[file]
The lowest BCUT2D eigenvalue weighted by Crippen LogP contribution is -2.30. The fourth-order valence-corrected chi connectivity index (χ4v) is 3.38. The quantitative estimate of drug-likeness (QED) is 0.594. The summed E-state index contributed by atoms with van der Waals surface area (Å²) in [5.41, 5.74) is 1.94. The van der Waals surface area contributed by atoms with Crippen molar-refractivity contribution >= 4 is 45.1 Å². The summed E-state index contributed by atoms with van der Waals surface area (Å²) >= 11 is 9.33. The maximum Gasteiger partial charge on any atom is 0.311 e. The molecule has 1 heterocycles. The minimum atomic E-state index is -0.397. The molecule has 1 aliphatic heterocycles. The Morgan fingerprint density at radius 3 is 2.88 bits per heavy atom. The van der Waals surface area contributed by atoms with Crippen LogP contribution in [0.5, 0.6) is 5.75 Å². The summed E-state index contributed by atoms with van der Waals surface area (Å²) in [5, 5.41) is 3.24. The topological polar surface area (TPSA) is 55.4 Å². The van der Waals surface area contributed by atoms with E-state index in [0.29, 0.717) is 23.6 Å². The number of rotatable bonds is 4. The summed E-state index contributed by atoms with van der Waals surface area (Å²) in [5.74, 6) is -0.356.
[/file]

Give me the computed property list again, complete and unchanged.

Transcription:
The lowest BCUT2D eigenvalue weighted by Crippen LogP contribution is -2.30. The fourth-order valence-corrected chi connectivity index (χ4v) is 3.38. The quantitative estimate of drug-likeness (QED) is 0.594. The summed E-state index contributed by atoms with van der Waals surface area (Å²) in [5.41, 5.74) is 1.94. The van der Waals surface area contributed by atoms with Crippen molar-refractivity contribution >= 4 is 45.1 Å². The summed E-state index contributed by atoms with van der Waals surface area (Å²) >= 11 is 9.33. The maximum Gasteiger partial charge on any atom is 0.311 e. The molecule has 1 heterocycles. The minimum atomic E-state index is -0.397. The molecule has 1 aliphatic heterocycles. The Morgan fingerprint density at radius 3 is 2.88 bits per heavy atom. The van der Waals surface area contributed by atoms with Crippen LogP contribution in [0.5, 0.6) is 5.75 Å². The summed E-state index contributed by atoms with van der Waals surface area (Å²) in [5, 5.41) is 3.24. The topological polar surface area (TPSA) is 55.4 Å². The van der Waals surface area contributed by atoms with E-state index in [0.29, 0.717) is 23.6 Å². The number of rotatable bonds is 4. The summed E-state index contributed by atoms with van der Waals surface area (Å²) in [5.74, 6) is -0.356.